At least an hour before the sun rises, there is a paling of the eastern sky. A thin band of the faintest light gives hope of the daylight to come.
Slowly, slowly it expands, gradually giving a backlight to the island to the east. It starts as deep blue, then changes to pale apricot. A few stars still linger above the island, and the morning planet Venus. Venus is very bright these clear October mornings. She fades away slowly as the sky grows brighter.
This scene is not a lot different from a summer sunrise, except now it’s taking place between 6 and 8 in the morning instead of between 3 and 5.
But if I didn’t have a clock to tell me the time, it would still be easy to tell that this is an autumn morning. It’s because of the mist.
The long, hot summer warmed the lake just enough to make swimming each morning a delightful pleasure. This warmth now drifts up from the lake on calm mornings in a dreamy mist. This is summer slipping away. Morning swims are a thing of the past.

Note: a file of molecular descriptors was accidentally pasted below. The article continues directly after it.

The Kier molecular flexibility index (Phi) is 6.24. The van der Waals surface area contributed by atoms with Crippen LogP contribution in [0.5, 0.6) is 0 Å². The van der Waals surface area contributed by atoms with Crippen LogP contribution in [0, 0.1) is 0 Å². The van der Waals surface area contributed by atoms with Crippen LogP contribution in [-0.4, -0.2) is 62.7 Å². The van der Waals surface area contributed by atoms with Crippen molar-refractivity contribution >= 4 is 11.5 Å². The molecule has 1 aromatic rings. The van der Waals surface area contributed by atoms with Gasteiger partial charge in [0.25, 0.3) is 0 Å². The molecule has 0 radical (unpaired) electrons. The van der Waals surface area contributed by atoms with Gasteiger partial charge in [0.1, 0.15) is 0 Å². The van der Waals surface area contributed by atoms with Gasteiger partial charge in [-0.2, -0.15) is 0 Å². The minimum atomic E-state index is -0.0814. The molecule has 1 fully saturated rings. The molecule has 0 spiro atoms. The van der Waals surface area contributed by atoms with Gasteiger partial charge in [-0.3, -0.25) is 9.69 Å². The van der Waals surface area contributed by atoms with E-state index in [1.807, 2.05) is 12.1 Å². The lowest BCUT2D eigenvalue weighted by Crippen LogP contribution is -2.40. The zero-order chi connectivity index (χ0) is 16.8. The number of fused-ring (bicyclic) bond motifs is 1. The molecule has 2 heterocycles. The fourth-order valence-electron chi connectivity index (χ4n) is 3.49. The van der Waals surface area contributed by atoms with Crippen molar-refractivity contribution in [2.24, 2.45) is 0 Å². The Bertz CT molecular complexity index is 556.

The mist starts slowly in the tucked away shallows. In the still of the morning, the mist gently drifts over the water.
It lifts in ghostly forms, some moving north, some south, some around and about. The morning mists dance silently across the lake.
More mist rises as the morning temperature drops just before the sun rises. Soon, I can hardly see the lake at all. The island drifts in and out of view. What had been a clear blue sky becomes a scene of fog.
Clouds are born. They rise from the water in a broken stream, wandering in and out of pine forest on the rising hills in the distance.
When the sun finally rises, it is hidden by the new clouds. Gradually, the air warms.
The mist thins as the warmer air absorbs the moisture. The sky becomes blue again, dotted now with pouffy white clouds. The warm and sunny autumn day gleams with colour. Transition is everywhere.
Viki Mather has been commenting for Northern Life on the natural world and life in Greater Sudbury since the spring of 1984.